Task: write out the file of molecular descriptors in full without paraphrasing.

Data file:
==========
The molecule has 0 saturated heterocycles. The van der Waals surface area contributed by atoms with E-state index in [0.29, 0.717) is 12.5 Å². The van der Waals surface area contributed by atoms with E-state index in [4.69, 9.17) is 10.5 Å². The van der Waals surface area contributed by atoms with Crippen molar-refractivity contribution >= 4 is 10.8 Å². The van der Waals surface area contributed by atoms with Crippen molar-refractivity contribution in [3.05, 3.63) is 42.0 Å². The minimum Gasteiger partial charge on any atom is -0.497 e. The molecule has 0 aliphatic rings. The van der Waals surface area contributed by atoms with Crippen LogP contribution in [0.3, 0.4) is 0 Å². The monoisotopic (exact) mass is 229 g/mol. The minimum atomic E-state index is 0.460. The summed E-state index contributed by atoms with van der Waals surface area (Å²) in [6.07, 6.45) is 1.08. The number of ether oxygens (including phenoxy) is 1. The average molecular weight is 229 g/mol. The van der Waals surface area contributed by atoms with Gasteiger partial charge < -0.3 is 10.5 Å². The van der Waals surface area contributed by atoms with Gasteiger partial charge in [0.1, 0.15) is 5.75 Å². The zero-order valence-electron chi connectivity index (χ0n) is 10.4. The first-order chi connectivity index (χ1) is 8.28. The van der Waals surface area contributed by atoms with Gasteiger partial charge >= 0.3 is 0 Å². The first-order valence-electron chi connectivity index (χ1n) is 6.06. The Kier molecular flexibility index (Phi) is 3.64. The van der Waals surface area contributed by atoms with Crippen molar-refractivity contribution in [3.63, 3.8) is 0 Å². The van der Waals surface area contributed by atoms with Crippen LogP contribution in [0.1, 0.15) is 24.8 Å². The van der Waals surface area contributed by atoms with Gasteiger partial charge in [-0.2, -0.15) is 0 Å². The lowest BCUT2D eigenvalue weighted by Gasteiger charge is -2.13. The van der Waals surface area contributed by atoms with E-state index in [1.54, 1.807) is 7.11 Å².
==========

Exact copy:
The molecule has 0 saturated heterocycles. The van der Waals surface area contributed by atoms with E-state index in [0.29, 0.717) is 12.5 Å². The van der Waals surface area contributed by atoms with E-state index in [4.69, 9.17) is 10.5 Å². The van der Waals surface area contributed by atoms with Crippen molar-refractivity contribution >= 4 is 10.8 Å². The van der Waals surface area contributed by atoms with Crippen molar-refractivity contribution in [3.05, 3.63) is 42.0 Å². The minimum Gasteiger partial charge on any atom is -0.497 e. The molecule has 0 aliphatic rings. The van der Waals surface area contributed by atoms with Crippen LogP contribution in [0.3, 0.4) is 0 Å². The monoisotopic (exact) mass is 229 g/mol. The minimum atomic E-state index is 0.460. The summed E-state index contributed by atoms with van der Waals surface area (Å²) in [6.07, 6.45) is 1.08. The number of ether oxygens (including phenoxy) is 1. The average molecular weight is 229 g/mol. The van der Waals surface area contributed by atoms with Gasteiger partial charge < -0.3 is 10.5 Å². The van der Waals surface area contributed by atoms with Gasteiger partial charge in [0.1, 0.15) is 5.75 Å². The zero-order valence-electron chi connectivity index (χ0n) is 10.4. The first-order chi connectivity index (χ1) is 8.28. The van der Waals surface area contributed by atoms with Gasteiger partial charge >= 0.3 is 0 Å². The first-order valence-electron chi connectivity index (χ1n) is 6.06. The Kier molecular flexibility index (Phi) is 3.64. The van der Waals surface area contributed by atoms with Crippen molar-refractivity contribution in [3.63, 3.8) is 0 Å². The van der Waals surface area contributed by atoms with Crippen LogP contribution in [0.1, 0.15) is 24.8 Å². The van der Waals surface area contributed by atoms with Gasteiger partial charge in [-0.2, -0.15) is 0 Å². The lowest BCUT2D eigenvalue weighted by Gasteiger charge is -2.13. The van der Waals surface area contributed by atoms with E-state index in [1.54, 1.807) is 7.11 Å².